I Am For The Child

“Speak the truth, even if your voice shakes.” That’s how the sign on the wall in Marcia Hilty’s office reads. And that’s what hundreds of Guardian Ad Litem volunteers do every day on behalf of abused and neglected children in Marion County. 

“It is a volunteer opportunity like no other,” explains Hilty, the circuit director for the Fifth Circuit Guardian Ad Litem program. “Our primary focus is to advocate for the child.”

If it takes a village to raise a child, the Guardian Ad Litem team is the village looking out for children who have been removed from the custody of their parents—kids who could so easily fall through the cracks without caring, dedicated adults on their side. 

Here’s how the process usually works: A concerned adult places a call to the Department of Children and Families (DCF) to request the agency check on the welfare of a child. DCF investigates the situation and determines whether the child needs to be removed from the home. If so, a hearing must be held within 24 hours, and a Guardian Ad Litem team member attends that hearing. If the judge agrees with the request to remove the child from the home, Hilty and her team seek out a volunteer to work on the case. The volunteer guardian immediately begins to work on the child’s behalf—talking to the child, parents, neighbors, school personnel, medical professionals and anyone who can help the advocates understand the situation and work toward resolution.

Diana Gisonni, director of recruitment and training, explains what is asked of the volunteer guardian.

“The volunteer visits the child every month,” she says. “We oversee and make sure their needs are being met as they go through the process. We’re basically speaking up in court for what’s in the child’s best interest.”

Hilty and Gisonni have both seen hundreds of cases that resulted in families being reunited and children flourishing with the help of Guardian Ad Litem volunteers. Hilty relates a particularly touching story from when she herself was a volunteer.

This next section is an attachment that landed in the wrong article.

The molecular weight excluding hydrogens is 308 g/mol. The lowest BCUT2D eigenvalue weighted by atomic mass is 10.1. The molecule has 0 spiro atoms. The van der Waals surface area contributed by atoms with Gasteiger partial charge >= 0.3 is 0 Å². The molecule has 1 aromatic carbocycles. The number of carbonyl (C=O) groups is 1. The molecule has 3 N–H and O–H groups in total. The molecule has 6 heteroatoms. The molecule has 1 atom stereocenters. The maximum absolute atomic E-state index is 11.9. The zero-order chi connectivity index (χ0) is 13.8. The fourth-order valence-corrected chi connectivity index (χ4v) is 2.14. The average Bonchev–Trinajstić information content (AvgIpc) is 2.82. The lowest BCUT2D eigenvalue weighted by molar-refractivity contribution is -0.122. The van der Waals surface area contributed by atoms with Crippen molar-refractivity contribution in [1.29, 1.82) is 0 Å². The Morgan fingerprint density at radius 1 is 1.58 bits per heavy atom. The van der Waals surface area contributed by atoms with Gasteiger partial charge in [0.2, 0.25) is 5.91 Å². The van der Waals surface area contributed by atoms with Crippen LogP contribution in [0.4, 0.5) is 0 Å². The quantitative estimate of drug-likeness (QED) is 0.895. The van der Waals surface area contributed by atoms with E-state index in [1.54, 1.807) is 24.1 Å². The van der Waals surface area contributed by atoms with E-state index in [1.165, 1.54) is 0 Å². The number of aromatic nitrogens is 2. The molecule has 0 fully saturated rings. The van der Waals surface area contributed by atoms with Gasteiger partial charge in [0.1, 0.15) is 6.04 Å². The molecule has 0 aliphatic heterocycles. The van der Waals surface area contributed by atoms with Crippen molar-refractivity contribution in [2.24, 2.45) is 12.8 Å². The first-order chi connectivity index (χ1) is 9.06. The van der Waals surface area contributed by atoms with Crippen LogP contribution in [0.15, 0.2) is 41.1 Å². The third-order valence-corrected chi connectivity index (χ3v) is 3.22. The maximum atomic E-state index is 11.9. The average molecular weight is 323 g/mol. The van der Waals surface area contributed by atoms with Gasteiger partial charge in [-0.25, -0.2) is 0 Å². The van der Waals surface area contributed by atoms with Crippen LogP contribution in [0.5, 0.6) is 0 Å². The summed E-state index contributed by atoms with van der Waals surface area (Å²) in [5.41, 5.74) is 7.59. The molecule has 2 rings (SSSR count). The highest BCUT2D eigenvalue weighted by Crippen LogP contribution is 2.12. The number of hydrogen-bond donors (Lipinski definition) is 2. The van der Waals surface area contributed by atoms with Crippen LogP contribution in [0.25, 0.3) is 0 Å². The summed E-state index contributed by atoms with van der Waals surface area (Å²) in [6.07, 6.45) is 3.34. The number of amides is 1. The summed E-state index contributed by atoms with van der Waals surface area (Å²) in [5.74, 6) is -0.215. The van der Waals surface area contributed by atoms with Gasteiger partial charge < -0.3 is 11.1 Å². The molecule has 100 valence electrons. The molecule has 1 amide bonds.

“I was assigned to a 12-year-old and he had not been attending school,” she begins. “He’d missed 100 days and had been placed with his grandparents. I found out he was still in the first grade because he had been missing so much school. Both his parents had died of HIV and he had HIV. His grandparents were alcoholics and were not communicating with the school. When he went to school he’d be teased and taunted.”

It’s an unthinkably sad story, and unfortunately, not altogether uncommon. This one, however, had a happy ending.

“When we got involved, we got additional help for him,” Hilty says. “With tutors and the right medical care, he prospered. It was just circumstances that had so negatively affected him.” And in each case the benefit is broader than just one child.

“You benefit not only that family, but if you think about it in terms of generations, by helping a 14-year-old to trust again and by modeling positive social behaviors then hopefully that 14-year-old will eventually pick the right person for his mate and his children will grow up differently,” Hilty explains. “We’re giving something to the community that’s really significant.”

Gisonni is currently seeking volunteers to assist the more than 500 children in Marion County waiting for a guardian. She urges anyone with the desire to help change a child’s life to consider volunteering. The training process takes about 30 hours in total, and an average court case can take around a year to resolve. The guardian is the constant in the child’s life throughout that process. For more information, visit www.guardianadlitem.org. 

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